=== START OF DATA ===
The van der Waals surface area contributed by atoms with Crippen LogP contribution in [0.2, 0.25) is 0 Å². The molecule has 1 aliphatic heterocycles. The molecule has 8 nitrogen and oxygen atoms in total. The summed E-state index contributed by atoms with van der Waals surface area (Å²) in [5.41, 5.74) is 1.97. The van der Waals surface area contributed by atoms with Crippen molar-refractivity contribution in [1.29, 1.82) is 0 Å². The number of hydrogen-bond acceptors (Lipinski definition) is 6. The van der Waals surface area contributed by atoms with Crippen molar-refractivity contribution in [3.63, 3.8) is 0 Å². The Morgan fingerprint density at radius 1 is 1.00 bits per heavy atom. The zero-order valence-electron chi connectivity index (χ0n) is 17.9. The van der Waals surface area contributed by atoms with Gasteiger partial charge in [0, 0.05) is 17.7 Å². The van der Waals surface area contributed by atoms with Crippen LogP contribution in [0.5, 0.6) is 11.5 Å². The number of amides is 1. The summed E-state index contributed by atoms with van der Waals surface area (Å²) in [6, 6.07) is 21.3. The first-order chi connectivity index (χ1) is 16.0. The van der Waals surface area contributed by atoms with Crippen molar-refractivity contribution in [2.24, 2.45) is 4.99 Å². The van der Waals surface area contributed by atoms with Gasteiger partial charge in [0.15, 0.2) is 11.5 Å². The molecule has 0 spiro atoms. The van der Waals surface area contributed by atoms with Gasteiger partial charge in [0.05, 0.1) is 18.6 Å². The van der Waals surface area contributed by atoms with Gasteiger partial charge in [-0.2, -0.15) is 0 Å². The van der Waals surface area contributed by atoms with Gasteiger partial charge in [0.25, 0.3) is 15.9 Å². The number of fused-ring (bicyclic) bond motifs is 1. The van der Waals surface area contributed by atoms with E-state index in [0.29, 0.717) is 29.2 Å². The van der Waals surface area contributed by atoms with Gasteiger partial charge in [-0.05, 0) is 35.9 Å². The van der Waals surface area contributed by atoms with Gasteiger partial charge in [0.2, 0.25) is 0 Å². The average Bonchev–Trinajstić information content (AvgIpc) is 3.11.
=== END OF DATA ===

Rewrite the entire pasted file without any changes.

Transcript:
The van der Waals surface area contributed by atoms with Crippen LogP contribution in [0.2, 0.25) is 0 Å². The molecule has 1 aliphatic heterocycles. The molecule has 8 nitrogen and oxygen atoms in total. The summed E-state index contributed by atoms with van der Waals surface area (Å²) in [5.41, 5.74) is 1.97. The van der Waals surface area contributed by atoms with Crippen molar-refractivity contribution in [1.29, 1.82) is 0 Å². The number of hydrogen-bond acceptors (Lipinski definition) is 6. The van der Waals surface area contributed by atoms with Crippen molar-refractivity contribution in [3.63, 3.8) is 0 Å². The Morgan fingerprint density at radius 1 is 1.00 bits per heavy atom. The zero-order valence-electron chi connectivity index (χ0n) is 17.9. The van der Waals surface area contributed by atoms with Gasteiger partial charge in [0, 0.05) is 17.7 Å². The van der Waals surface area contributed by atoms with Crippen LogP contribution in [0.5, 0.6) is 11.5 Å². The number of amides is 1. The summed E-state index contributed by atoms with van der Waals surface area (Å²) in [6, 6.07) is 21.3. The first-order chi connectivity index (χ1) is 16.0. The van der Waals surface area contributed by atoms with Crippen molar-refractivity contribution in [2.24, 2.45) is 4.99 Å². The van der Waals surface area contributed by atoms with Gasteiger partial charge in [0.15, 0.2) is 11.5 Å². The molecule has 0 spiro atoms. The van der Waals surface area contributed by atoms with Gasteiger partial charge in [0.05, 0.1) is 18.6 Å². The van der Waals surface area contributed by atoms with Gasteiger partial charge in [-0.2, -0.15) is 0 Å². The van der Waals surface area contributed by atoms with Gasteiger partial charge in [0.25, 0.3) is 15.9 Å². The number of fused-ring (bicyclic) bond motifs is 1. The van der Waals surface area contributed by atoms with E-state index in [0.29, 0.717) is 29.2 Å². The van der Waals surface area contributed by atoms with Gasteiger partial charge in [-0.05, 0) is 35.9 Å². The van der Waals surface area contributed by atoms with Gasteiger partial charge in [0.2, 0.25) is 0 Å². The average Bonchev–Trinajstić information content (AvgIpc) is 3.11.